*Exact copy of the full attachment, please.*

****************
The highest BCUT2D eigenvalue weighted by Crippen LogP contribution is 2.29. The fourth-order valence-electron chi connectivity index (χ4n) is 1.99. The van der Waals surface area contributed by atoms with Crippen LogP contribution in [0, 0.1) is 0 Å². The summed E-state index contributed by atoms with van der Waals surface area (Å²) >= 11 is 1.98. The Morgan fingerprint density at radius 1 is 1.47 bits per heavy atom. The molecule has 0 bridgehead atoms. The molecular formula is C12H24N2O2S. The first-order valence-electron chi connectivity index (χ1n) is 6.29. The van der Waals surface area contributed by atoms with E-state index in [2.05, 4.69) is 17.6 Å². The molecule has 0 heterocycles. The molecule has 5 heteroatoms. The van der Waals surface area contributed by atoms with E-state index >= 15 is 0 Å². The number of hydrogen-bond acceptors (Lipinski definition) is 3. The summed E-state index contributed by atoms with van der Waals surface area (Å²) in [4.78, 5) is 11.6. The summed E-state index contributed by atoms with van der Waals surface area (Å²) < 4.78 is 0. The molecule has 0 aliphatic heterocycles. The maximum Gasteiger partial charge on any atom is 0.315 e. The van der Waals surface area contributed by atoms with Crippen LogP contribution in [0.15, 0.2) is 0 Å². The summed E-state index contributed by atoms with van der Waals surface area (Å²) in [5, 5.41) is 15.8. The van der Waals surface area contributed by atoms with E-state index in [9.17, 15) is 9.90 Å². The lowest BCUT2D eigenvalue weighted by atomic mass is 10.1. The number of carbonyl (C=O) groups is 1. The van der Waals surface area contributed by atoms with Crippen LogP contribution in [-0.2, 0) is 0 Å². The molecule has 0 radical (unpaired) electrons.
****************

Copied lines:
The highest BCUT2D eigenvalue weighted by Crippen LogP contribution is 2.29. The fourth-order valence-electron chi connectivity index (χ4n) is 1.99. The van der Waals surface area contributed by atoms with Crippen LogP contribution in [0, 0.1) is 0 Å². The summed E-state index contributed by atoms with van der Waals surface area (Å²) >= 11 is 1.98. The Morgan fingerprint density at radius 1 is 1.47 bits per heavy atom. The molecule has 0 bridgehead atoms. The molecular formula is C12H24N2O2S. The first-order valence-electron chi connectivity index (χ1n) is 6.29. The van der Waals surface area contributed by atoms with E-state index in [2.05, 4.69) is 17.6 Å². The molecule has 0 heterocycles. The molecule has 5 heteroatoms. The van der Waals surface area contributed by atoms with E-state index >= 15 is 0 Å². The number of hydrogen-bond acceptors (Lipinski definition) is 3. The summed E-state index contributed by atoms with van der Waals surface area (Å²) in [4.78, 5) is 11.6. The summed E-state index contributed by atoms with van der Waals surface area (Å²) < 4.78 is 0. The molecule has 0 aliphatic heterocycles. The maximum Gasteiger partial charge on any atom is 0.315 e. The van der Waals surface area contributed by atoms with Crippen LogP contribution in [0.15, 0.2) is 0 Å². The summed E-state index contributed by atoms with van der Waals surface area (Å²) in [5, 5.41) is 15.8. The van der Waals surface area contributed by atoms with E-state index in [9.17, 15) is 9.90 Å². The lowest BCUT2D eigenvalue weighted by atomic mass is 10.1. The number of carbonyl (C=O) groups is 1. The van der Waals surface area contributed by atoms with Crippen LogP contribution in [-0.2, 0) is 0 Å². The molecule has 0 radical (unpaired) electrons.